Here we are again.

Aitor Karanka’s departure has been confirmed on Nottingham Forest’s official website, leaving the Reds in an all too familiar position.

The Spaniard may have jumped as much as he was pushed, but there was a sense of inevitability as to how another unfortunate saga would end.

No smoke without fire and all that.

Ever since murmurings of discontent first surfaced, you got the feeling that there was only going to be one outcome.

Death, taxes and managerial change at the City Ground – the only certainties in life.

Over the course of the last 10 years or so, going back to Christmas 2008, 15 different bosses have filled the Forest hot-seat.

Within that, there have been 13 permanent appointments – with Billy Davies taking the role on two occasions.

Simon Ireland is now set to join Rob Kelly, Paul Williams and Gary Brazil on the list of caretakers this weekend against Reading.

That is a stunning amount of turnover and upheaval.

And to put things further into perspective, Leeds United – another of those partial to ripping things up and starting again – have only had 13 different men at the helm over the same period of time.

Those individuals have all held a full-time role at one point or another, but Forest are about to top them by taking their haul to 14.

Laughing stock

(Photo by Clive Mason/Getty Images)

The Whites became a laughing stock under Massimo Cellino, making four changes before the turn of the year in 2014.

What have Forest become?

Fawaz Al Hasawi appeared to have taken a leaf out of the book of a former Elland Road supremo during his time at the helm, but a fresh approach was supposed to be ushered in as he was waved off.

As the man putting his money where his mouth is, Evangelos Marinakis will argue that he has every right to do what he wants.

And he does.

Karanka’s record of 16 wins from 52 games hardly gave him the strongest of cases in an argument against the axe, but was he ever going to be given time?

Contracts in modern football are not worth the paper they are printed on and many of those entering into said agreements are aware of that fact.

Particularly when walking through the doors at the City Ground.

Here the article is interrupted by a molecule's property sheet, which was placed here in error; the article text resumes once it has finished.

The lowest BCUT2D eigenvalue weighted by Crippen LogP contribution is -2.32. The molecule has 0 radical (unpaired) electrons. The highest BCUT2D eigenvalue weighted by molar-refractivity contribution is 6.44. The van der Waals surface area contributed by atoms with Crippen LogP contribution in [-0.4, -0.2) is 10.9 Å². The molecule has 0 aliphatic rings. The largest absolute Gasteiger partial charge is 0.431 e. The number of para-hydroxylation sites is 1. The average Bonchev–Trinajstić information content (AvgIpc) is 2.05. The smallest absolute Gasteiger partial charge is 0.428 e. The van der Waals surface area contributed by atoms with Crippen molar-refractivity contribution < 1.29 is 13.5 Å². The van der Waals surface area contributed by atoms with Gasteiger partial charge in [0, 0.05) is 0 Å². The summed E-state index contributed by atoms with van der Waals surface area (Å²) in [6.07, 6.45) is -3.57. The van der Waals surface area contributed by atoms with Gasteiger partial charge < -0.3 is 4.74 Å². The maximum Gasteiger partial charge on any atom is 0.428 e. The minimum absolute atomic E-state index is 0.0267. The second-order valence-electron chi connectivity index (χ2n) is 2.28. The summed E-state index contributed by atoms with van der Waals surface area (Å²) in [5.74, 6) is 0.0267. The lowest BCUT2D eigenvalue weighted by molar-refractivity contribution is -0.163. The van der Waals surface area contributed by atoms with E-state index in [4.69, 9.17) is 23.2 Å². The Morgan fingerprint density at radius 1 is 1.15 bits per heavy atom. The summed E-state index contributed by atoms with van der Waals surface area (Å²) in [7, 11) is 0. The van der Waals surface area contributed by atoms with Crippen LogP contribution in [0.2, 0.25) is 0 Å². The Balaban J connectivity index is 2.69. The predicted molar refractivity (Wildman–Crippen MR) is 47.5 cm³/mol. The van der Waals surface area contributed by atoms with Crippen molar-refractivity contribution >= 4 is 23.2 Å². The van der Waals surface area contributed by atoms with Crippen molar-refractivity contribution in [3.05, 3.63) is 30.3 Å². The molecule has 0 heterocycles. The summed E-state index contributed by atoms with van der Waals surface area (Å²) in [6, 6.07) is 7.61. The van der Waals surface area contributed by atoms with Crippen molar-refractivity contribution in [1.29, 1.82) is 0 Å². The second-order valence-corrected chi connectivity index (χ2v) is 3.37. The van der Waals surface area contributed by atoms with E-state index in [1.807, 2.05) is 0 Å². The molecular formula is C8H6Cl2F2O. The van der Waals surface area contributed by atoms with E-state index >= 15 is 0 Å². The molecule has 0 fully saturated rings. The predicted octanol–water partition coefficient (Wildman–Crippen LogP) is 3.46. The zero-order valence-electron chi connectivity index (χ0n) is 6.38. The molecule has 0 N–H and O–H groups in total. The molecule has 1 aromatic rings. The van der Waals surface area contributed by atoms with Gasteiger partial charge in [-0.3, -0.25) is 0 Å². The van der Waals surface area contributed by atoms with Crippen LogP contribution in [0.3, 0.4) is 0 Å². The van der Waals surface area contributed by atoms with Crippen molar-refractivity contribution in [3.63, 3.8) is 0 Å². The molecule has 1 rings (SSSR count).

There has to become a point, though, when the merry-go-round breaks down and a revolving door is slammed shut.

It is all well and good having long-term goals, but nothing will ever be achieved if that is driven by short-term vision.

Forest have now ticked just about every managerial box out there.

Promising reputation (O’Driscoll, Cotterill, Warburton), so-called ‘name’ (McClaren, McLeish), former players (Pearce, Freedman), proven abroad (Montanier), proven here (Davies, Karanka).

New dawn

 

What is left?

Another new dawn may beckon, but old ground is going to have to be trodden.

Of those apparently in the frame, many slip seamlessly in the categories mentioned above.

Martin O’Neill, Nigel Clough, Roy Keane (former players), Slavisa Jokanovic (proven here), David Moyes, Sam Allardyce (so-called ‘names’), Leonardo Jardim (proven abroad).

We have been down those paths before and continue to go around in circles.

The grass is forever greener on the other side.

Just one more change and we’ll definitely get it right.

What could possibly go wrong?

Maybe Marinakis and Co will get it right this time – the law of averages suggests that the Reds will have to stumble across a winning formula at some point.

The ‘throw enough mud at the wall and some will stick’ approach is, however, wearing thin.

Karanka is gone, there is nothing we can do about that, so let’s move on.

Something can, however, be done about ensuring that we do not find ourselves back in this position in a matter of months – with those supposedly steering the ship having to take the lead.